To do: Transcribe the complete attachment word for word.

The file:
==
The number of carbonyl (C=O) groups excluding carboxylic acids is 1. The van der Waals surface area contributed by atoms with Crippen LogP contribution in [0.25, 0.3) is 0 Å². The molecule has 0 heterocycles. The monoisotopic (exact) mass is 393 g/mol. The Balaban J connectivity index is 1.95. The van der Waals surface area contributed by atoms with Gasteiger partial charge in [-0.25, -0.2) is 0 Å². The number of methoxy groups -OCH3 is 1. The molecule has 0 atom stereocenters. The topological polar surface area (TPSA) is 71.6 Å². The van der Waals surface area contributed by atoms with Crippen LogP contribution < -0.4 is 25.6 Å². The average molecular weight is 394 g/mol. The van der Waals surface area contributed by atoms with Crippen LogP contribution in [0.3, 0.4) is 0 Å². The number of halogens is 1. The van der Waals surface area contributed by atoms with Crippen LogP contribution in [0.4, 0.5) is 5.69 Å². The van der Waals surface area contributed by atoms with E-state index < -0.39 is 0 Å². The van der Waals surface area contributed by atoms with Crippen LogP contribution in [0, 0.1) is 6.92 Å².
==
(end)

The number of carbonyl (C=O) groups excluding carboxylic acids is 1. The van der Waals surface area contributed by atoms with Crippen LogP contribution in [0.25, 0.3) is 0 Å². The molecule has 0 heterocycles. The monoisotopic (exact) mass is 393 g/mol. The Balaban J connectivity index is 1.95. The van der Waals surface area contributed by atoms with Gasteiger partial charge in [-0.25, -0.2) is 0 Å². The number of methoxy groups -OCH3 is 1. The molecule has 0 atom stereocenters. The topological polar surface area (TPSA) is 71.6 Å². The van der Waals surface area contributed by atoms with Crippen LogP contribution < -0.4 is 25.6 Å². The average molecular weight is 394 g/mol. The van der Waals surface area contributed by atoms with Crippen LogP contribution in [0.3, 0.4) is 0 Å². The number of halogens is 1. The van der Waals surface area contributed by atoms with Crippen LogP contribution in [0.4, 0.5) is 5.69 Å². The van der Waals surface area contributed by atoms with E-state index < -0.39 is 0 Å². The van der Waals surface area contributed by atoms with Crippen LogP contribution in [0, 0.1) is 6.92 Å².